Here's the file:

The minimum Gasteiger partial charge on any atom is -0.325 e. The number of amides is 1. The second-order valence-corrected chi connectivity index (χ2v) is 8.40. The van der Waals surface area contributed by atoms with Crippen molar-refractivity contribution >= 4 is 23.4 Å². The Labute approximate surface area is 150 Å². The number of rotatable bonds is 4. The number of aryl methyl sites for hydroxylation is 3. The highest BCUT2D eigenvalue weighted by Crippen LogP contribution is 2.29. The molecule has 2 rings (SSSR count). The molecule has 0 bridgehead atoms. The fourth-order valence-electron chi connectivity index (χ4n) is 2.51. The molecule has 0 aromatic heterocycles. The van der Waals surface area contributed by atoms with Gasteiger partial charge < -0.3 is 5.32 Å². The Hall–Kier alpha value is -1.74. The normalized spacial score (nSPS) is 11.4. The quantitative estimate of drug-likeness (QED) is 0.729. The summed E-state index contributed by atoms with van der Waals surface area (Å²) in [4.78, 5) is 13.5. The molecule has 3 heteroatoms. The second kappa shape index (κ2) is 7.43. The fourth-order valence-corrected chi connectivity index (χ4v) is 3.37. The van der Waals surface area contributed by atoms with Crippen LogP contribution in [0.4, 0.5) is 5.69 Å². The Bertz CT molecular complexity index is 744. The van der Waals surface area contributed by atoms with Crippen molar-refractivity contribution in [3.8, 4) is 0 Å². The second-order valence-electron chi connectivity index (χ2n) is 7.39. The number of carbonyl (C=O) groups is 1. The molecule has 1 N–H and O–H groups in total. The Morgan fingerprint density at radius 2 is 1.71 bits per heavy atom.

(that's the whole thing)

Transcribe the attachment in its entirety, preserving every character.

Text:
The minimum Gasteiger partial charge on any atom is -0.325 e. The number of amides is 1. The second-order valence-corrected chi connectivity index (χ2v) is 8.40. The van der Waals surface area contributed by atoms with Crippen molar-refractivity contribution >= 4 is 23.4 Å². The Labute approximate surface area is 150 Å². The number of rotatable bonds is 4. The number of aryl methyl sites for hydroxylation is 3. The highest BCUT2D eigenvalue weighted by Crippen LogP contribution is 2.29. The molecule has 2 rings (SSSR count). The molecule has 0 bridgehead atoms. The fourth-order valence-electron chi connectivity index (χ4n) is 2.51. The molecule has 0 aromatic heterocycles. The van der Waals surface area contributed by atoms with Gasteiger partial charge < -0.3 is 5.32 Å². The Hall–Kier alpha value is -1.74. The normalized spacial score (nSPS) is 11.4. The quantitative estimate of drug-likeness (QED) is 0.729. The summed E-state index contributed by atoms with van der Waals surface area (Å²) in [4.78, 5) is 13.5. The molecule has 3 heteroatoms. The second kappa shape index (κ2) is 7.43. The fourth-order valence-corrected chi connectivity index (χ4v) is 3.37. The van der Waals surface area contributed by atoms with Crippen LogP contribution in [0.4, 0.5) is 5.69 Å². The Bertz CT molecular complexity index is 744. The van der Waals surface area contributed by atoms with Crippen molar-refractivity contribution in [3.8, 4) is 0 Å². The second-order valence-electron chi connectivity index (χ2n) is 7.39. The number of carbonyl (C=O) groups is 1. The molecule has 1 N–H and O–H groups in total. The Morgan fingerprint density at radius 2 is 1.71 bits per heavy atom.